If we have succeeded it is the people that will judge. Ours it to try our best and allow posterity to judge us. To answer your question one of the ways we have been able to do what we are doing is to plug all areas of wastages especially in the collection of revenue, we have mounted a vigorous campaign to make people to pay their taxes and they are responding. We have pruned down the number of political appointees as a way of saving cost. We have continued to screen the state workforce to ensure that only genuine workers earn salaries in the state. We have been able to discover a lot of ghost workers and expunged them from the payroll we still believe that there are more and we will continue to carry out staff verifications until the civil service is sanitized. You will be surprised that when we started the biometric exercise not less than 6000 ghost workers were discovered on the payroll in the state civil service, the same number has been discovered in the 25 local government areas. This is not good enough for a poor state like ours. We also introduced the Due Process office which vets all contracts before they are awarded to ensure contract sums conforms with prevailing market prices, We have passed the fiscal responsibility law. We have a good working relationship with arms of government especially the State House of Assembly, our legislators have been very cooperative which I believe is responsible for whatever achievement we have recorded. This government is people centred, we allow people to contribute to governance. Through the Jamaa forum which we introduced government reach out to the people and the people contribute to governance I must also confess that some of our state and federal legislators have been contributing to the socio economic development of the state through the execution of constituency projects.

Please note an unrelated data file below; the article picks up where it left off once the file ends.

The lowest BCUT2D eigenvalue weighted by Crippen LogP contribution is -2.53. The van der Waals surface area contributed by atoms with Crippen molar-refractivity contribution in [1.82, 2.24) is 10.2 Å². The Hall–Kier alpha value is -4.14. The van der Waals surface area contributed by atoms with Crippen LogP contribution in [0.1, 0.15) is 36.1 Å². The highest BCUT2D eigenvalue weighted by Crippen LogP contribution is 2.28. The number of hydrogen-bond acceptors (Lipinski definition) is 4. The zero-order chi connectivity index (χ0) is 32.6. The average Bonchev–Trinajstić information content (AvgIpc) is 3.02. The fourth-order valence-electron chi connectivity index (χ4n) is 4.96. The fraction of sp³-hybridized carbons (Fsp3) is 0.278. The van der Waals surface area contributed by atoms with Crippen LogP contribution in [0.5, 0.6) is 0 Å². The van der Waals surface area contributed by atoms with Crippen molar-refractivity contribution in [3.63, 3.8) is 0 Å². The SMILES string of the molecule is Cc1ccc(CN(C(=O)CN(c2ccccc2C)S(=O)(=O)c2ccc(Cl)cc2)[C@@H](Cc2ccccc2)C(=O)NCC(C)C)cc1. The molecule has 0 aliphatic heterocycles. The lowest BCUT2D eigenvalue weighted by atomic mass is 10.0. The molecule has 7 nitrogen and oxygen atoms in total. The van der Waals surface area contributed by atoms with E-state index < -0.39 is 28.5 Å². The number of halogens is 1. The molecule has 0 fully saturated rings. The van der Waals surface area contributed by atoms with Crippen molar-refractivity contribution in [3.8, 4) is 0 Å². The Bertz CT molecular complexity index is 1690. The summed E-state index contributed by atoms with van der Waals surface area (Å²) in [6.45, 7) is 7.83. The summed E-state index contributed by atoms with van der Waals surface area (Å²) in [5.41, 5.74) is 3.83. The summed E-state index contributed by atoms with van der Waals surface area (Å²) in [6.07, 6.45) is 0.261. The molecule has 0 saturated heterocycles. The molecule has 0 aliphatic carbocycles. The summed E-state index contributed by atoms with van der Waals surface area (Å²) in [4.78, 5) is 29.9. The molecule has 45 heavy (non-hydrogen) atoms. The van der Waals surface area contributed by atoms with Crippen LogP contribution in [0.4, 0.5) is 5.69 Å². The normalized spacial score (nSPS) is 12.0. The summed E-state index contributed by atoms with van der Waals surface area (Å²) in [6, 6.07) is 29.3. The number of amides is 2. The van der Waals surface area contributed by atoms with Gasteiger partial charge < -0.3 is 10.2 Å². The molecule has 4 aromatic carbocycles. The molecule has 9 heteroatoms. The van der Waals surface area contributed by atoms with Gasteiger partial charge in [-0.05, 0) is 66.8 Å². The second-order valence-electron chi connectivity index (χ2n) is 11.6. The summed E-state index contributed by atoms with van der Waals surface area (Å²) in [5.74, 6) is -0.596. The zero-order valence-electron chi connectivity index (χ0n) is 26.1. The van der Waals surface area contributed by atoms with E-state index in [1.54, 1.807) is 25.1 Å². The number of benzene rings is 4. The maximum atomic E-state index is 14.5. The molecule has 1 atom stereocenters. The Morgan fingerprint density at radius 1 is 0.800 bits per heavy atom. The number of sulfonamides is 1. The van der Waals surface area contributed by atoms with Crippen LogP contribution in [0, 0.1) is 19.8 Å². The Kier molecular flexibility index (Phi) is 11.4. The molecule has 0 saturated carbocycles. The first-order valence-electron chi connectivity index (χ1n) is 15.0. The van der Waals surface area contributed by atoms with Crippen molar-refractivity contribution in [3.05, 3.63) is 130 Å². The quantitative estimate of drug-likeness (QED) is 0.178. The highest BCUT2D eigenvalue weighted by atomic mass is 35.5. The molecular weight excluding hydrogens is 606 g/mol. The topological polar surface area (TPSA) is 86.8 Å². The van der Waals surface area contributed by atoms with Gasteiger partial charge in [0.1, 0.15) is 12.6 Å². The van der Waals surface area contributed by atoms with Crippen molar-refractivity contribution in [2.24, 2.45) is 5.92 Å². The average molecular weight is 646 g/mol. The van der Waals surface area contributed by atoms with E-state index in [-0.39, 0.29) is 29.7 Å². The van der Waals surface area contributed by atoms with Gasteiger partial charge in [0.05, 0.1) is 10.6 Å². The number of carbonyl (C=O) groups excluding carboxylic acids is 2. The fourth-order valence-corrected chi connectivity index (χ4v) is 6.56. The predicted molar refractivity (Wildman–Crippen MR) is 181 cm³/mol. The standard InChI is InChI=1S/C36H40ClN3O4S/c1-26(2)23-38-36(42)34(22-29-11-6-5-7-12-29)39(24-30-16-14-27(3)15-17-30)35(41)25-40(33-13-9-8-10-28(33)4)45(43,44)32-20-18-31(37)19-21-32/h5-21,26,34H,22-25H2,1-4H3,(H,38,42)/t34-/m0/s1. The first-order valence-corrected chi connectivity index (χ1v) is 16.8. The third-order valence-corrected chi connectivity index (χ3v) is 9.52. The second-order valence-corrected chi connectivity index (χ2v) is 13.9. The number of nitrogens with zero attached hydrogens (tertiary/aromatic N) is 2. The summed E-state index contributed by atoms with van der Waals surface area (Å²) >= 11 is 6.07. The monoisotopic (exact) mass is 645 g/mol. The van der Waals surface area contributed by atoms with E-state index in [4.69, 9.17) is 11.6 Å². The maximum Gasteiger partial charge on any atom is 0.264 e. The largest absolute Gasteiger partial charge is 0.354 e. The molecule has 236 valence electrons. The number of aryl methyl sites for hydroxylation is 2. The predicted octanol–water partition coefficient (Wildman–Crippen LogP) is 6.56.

EC: What is happening to the establishment of HYPPADEC?
The issue of HYPPADEC is a long one dating back to the Presidency of Chief Olusegun Obasanjo. HYPPADEC was conceived to serve a solution to the problems of people in the riverine areas in Niger, Kebbi Kogi and Kwara state. People in these areas are always subjected to flooding year in year out as a result of the opening of the spill way gates of the Hydroelectric dams in Jebba Kainji and Shiroro. The House of Representatives first passed the bill waiting for the Senate to concur. However until President Obasanjo left the stage the bill passed was not assented to. President Goodluck Jonathan later assented to this bill but that is as far has the bill has gone. What we hear is that it has not been gazetted because the President assented to it after the 2012 appropriation bill was submitted to the national assembly for passage. We hope that the 2013 appropriation bill will accommodate HYPPADEC. However I must inform you that implementation of HYPPADEC is one of the campaign promises of President Goodluck Jonathan to the people of Niger state. I strongly believe that he will fulfil this promise.
EC: As the Chairman of Northern Governor Forum, how true is it that states are financially broke and cannot meet their statutory functions?